There were tensions at the Constitutional Court (CC) where the nine-judge panel met yesterday morning in order to read the ruling reached on Tuesday to invalidate the July 29 impeachment referendum. Judge Aspazia Cojocaru and Ion Predescu had a heated exchange in front of the cameras, Predescu claiming that the referendum should have been validated since the voters that cast their ballots represent more than half of total registered voters, and Cojocaru threatening to sue him if it is proven that he “broke the secrecy of Tuesday’s vote.” “In relation to the country’s population, by applying 18.3 per cent which represents the number of under-age persons you are left with 17 million. Out of the 17 million, by subtracting those that live and have the legal residence abroad you are left with 14.5 million. These are exact, mathematical figures that determined me to have the point of view I voted for,” Predescu stated. He pointed out that some of the members of the Court, including Aspazia Cojocaru, did not take into account the figures that the government sent to the Court. In what concerns Aspazia Cojocaru’s vote, he said: “They did not stake on the figures presented by the government. The figures are clear, precise,” Predescu pointed out.
Annoyed by the fact that Predescu stated on Tuesday for ‘Gandul’ daily, immediately after the CC made its ruling, that she “tipped the scales in favor of Basescu,” judge Aspazia Cojocaru claims she will sue Predescu. “He says he did not make any statement. (…) I don’t know whether he apologized or not, but he keeps denying. (…) If there is such a recording please believe me I will go all the way,” Cojocaru stated. Moreover, she said that Predescu broke the secrecy of the vote when making that statement. At the same time, Cojocaru pointed out she did not end up being a Court member at the proposal of a party, that she was not a PSD member and she was voted in Parliament by each Parliamentary group, by PSD, PNL and PD alike. Moreover, Cojocaru launched a violent attack against Premier Ponta, pointing out that she is a magistrate, not a politician that obeys party orders. “I respect the laws, which I am familiar with, unlike the kids (referring to Ponta and Antonescu – editor’s note) that criticize me on TV,” the judge stated, being quoted by realitatea.net.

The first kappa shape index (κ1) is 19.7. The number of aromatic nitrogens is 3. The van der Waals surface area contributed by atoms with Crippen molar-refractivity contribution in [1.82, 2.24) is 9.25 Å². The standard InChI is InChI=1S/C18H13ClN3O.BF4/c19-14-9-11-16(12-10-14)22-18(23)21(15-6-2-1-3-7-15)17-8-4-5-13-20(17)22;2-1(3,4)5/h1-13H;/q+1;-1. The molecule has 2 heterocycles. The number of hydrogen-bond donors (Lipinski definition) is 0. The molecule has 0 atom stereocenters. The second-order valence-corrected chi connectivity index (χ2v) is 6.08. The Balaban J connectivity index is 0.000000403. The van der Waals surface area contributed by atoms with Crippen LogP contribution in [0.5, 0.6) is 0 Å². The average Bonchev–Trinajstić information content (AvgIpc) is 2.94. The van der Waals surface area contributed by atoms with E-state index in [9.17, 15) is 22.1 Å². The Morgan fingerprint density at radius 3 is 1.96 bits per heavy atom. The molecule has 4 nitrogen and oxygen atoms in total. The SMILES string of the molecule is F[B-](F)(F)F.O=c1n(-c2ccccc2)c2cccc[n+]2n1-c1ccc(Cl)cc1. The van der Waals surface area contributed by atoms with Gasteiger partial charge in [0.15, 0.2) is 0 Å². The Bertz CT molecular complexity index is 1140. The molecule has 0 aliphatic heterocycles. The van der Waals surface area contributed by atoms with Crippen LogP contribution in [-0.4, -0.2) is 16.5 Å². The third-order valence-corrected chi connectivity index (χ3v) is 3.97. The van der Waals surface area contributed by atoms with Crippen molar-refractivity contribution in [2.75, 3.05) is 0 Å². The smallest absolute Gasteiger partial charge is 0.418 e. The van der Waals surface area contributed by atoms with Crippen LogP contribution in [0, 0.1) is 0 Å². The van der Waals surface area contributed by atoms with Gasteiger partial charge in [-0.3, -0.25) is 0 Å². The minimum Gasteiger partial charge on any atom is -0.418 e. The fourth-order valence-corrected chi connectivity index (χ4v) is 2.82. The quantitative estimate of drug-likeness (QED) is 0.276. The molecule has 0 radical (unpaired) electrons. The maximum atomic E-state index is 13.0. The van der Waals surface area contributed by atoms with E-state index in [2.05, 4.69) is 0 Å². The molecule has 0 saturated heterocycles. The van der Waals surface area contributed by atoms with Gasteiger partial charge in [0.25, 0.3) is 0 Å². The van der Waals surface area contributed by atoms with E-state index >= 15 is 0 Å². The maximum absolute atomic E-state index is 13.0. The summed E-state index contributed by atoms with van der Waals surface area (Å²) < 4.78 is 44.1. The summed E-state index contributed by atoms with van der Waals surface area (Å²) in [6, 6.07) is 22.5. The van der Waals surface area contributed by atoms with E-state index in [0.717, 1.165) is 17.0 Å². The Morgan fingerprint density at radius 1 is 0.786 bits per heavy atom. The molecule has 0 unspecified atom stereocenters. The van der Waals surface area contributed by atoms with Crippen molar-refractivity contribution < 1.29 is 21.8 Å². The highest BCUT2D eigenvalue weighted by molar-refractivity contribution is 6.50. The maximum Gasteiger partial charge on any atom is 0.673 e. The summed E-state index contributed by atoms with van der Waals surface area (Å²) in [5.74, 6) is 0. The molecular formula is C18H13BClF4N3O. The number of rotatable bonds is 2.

Asked whether she considers that the judges who voted to validate the referendum broke the law, Cojocaru answered: “I don’t know, ask them. Those who are so well-educated that they did not hear of jail probably heard of something else since childhood.”
PM Victor Ponta stated on Tuesday, referring to the fear of jail that Cojocaru invoked, that he does not use the term “jail” since he has a different education.
On the other hand, Cojocaru denied having said at the end of an August 2 meeting that the impeachment referendum should be canceled, pointing out that “everything was based on false data.” “I never said that the referendum should be canceled. (…) What I said was that some of the data we were given were correct and some weren’t,” the judge pointed out. Despite her denial, there is footage with her saying exactly that.